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What happens after an angioplasty and stenting procedure?

Immediately after an angioplasty and stenting procedure is performed in a hospital's catheterization laboratory (also known as a "cath" lab), nurses continue to provide watchful care in the recovery area. Of particular concern is closing the small hole where a catheter was placed. You will be carefully observed to make sure any bleeding from the puncture site has stopped. Nurses ask often about how your puncture site (in the groin or wrist area, where the catheter is typically inserted into your arteries) feels. Plus, they are available to answer questions and teach you how to care for your puncture site once you leave the hospital.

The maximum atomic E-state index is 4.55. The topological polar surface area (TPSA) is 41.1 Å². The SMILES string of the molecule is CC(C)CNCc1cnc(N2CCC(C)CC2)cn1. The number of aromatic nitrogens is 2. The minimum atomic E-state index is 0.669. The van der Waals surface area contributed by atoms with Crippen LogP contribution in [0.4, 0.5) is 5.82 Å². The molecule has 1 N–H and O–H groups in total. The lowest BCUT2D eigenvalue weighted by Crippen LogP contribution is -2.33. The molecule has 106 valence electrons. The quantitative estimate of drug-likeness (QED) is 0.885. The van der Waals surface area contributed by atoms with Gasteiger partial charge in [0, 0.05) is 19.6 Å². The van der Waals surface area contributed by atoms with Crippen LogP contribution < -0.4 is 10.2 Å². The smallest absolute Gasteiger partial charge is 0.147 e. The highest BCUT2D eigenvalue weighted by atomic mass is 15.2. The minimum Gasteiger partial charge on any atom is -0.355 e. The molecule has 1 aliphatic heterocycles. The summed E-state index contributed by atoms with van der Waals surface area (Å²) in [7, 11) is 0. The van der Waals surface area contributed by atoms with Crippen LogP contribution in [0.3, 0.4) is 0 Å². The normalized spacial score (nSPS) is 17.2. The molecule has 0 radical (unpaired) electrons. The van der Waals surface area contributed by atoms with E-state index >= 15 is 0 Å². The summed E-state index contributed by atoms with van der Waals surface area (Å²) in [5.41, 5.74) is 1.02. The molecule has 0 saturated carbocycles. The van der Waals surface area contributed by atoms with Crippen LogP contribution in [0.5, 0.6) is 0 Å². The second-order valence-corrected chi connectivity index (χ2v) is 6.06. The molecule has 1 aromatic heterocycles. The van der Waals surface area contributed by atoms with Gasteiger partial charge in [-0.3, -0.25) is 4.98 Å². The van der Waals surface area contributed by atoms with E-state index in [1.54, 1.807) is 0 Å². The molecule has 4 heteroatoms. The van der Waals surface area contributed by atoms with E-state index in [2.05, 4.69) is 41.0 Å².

Most patients who are treated with angioplasty and stenting are released from the hospital on the day of, or the day after, the procedure. Your interventional cardiologist will inform your general cardiologist about the outcome of your procedure. And your cardiologist will, in turn, communicate with your primary care physician. This way, all the key players on your team are kept up to date on your progress.

After a stent procedure, your interventional cardiologist will provide prescriptions for blood-thinning drugs, such as Plavix (clopidogrel) or Effient (prasugrel) and aspirin. It is very important that you follow your interventional cardiologist's instructions for these medications. And even after you begin to feel better, you should never stop taking your medications at any time without speaking with your cardiologist.
 

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Important: This content reflects information from various individuals and organizations and may offer alternative or opposing points of view. It should not be used for medical advice, diagnosis or treatment. As always, you should consult with your healthcare provider about your specific health needs.